As I headed towards the Shakespeare with the hubbub of the German Market ringing in my ears I was wondering what it was all about? For years I have gone and probably drunk too much german  bier but tonight, after looking at more of the same stalls selling the same stuff they were selling last year and the year before in the same locations I was wondering what more a German Market has to give.? I have also visited German markets abroad, although the French prefer to call them Continental markets as they don’t like the idea someone else invented something popular and they are largely exactly the same.

The problem with the German market is the price, as if Angela Merkel has sent them over to cure the Economic crisis in the four weeks leading up to Christmas by creaming every available penny from the noble populace of Birmingham.  For the first time ever I refrained from a stein and treated myself to a pint of locally brewed ale, at just over half the price, it wasn’t gassy,over cold or tasteless  It even came in a glass I could comfortably manage in one hand.

Stollen, a truly fantastic sticky sweet marzipan bread, coated with icing sugar so fine the dust goes up your nose if you breathe in as you bite. I love Stollen, possibly the best German invention since the printing press but £5 for 750g? Come on, the same stuff sells in Aldi at £1.99. It is the same stuff, it is from the same country, probably brought in on the same shipping container. Fortunately we had the good sense to buy two Stollen on our last shopping trip.  This brings me on to the Gluhwein, £4 a cup, the cup, an imprecise measure but fortunately the cup is suitably marked as 0.2cl , which means you get five of them to one bottle from Aldi which costs £5.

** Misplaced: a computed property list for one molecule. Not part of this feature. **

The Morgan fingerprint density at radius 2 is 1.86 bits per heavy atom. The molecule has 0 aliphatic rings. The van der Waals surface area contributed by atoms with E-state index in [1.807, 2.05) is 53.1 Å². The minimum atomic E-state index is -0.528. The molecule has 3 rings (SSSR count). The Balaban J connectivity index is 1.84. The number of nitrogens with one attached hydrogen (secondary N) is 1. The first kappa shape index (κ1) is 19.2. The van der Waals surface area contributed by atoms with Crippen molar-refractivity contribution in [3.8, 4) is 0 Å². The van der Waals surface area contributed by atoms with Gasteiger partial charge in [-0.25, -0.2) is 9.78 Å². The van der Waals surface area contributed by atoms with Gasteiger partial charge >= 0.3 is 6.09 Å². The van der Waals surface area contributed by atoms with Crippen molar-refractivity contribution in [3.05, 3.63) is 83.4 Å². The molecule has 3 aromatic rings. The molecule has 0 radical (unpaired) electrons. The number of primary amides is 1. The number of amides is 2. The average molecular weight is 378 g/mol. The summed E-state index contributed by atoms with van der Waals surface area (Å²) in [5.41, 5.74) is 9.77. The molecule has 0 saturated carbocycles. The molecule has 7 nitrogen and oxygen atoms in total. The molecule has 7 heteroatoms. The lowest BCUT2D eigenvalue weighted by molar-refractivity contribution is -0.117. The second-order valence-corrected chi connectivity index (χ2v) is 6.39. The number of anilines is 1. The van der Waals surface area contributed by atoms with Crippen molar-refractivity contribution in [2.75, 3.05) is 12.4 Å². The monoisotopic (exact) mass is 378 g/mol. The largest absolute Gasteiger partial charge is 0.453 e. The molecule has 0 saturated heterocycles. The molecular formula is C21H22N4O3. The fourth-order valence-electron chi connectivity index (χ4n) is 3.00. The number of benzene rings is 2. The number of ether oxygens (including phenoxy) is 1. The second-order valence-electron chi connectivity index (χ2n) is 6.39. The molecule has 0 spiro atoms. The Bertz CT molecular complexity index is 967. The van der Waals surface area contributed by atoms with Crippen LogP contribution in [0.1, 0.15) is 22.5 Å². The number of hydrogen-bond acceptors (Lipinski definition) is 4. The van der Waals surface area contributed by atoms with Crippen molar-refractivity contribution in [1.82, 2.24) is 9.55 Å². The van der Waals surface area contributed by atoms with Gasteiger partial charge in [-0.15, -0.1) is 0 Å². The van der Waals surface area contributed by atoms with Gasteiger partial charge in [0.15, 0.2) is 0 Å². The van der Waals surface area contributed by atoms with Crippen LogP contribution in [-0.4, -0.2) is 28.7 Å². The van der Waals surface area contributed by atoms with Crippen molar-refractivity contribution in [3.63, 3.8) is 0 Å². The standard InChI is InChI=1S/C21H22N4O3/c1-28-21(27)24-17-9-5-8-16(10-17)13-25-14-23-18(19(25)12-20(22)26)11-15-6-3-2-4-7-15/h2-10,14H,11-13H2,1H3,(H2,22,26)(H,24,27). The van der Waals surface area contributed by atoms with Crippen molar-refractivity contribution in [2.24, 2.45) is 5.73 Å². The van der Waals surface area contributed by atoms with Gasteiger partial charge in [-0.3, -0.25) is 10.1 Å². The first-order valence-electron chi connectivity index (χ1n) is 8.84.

I don’t doubt for a minute that the market is a fantastic social event but it is fast becoming a one trick pony, as the previously unavailable items are commonly found in pound shops and discount supermarkets maybe it is time to open up the market to local specialities (except Orange chips), local breweries and local businesses, let them benefit from the publicity and custom, I don’t think anyone would pass up on the opportunity to stand outside on a cold winter’s night drinking beer and eating chips, it is almost a national sport anyway. However, all that said, I did enjoy my sausage.

The day wasn’t all about the market, I checked the outside temperature and being above freezing I decided to nip down to the archery club for a couple of hours. The practice was very encouraging , I recall four bad shots in the entire session and two weeks ago I wouldn’t have really classed them as bad shots. The groups are pretty good and staying in the same place in the target, which shows my consistency and endurance are improving. The technique isn’t as strange looking as it was when I started and being less complex allows me more time for aiming and getting the job done. I feel that the time has come to move on and buy a set of competition arrows which will improve accuracy and allow me to start tuning the bow. I am on target for my goal to start competing early next year with a view to shooting at the Scottish Championships at Easter. Of course I expect my next operation will get in the way of these plans but it is important to have goals.


2 thoughts on “332/365

  1. kate Goodall says:

    What’s wrong with orange chips?!

  2. Linda Mason says:

    I’m afraid that as an unreconstructed northerner, Aidey does not appreciate the fine delicacy that are orange chips…he doesn’t like gray pays n’ baycon either!

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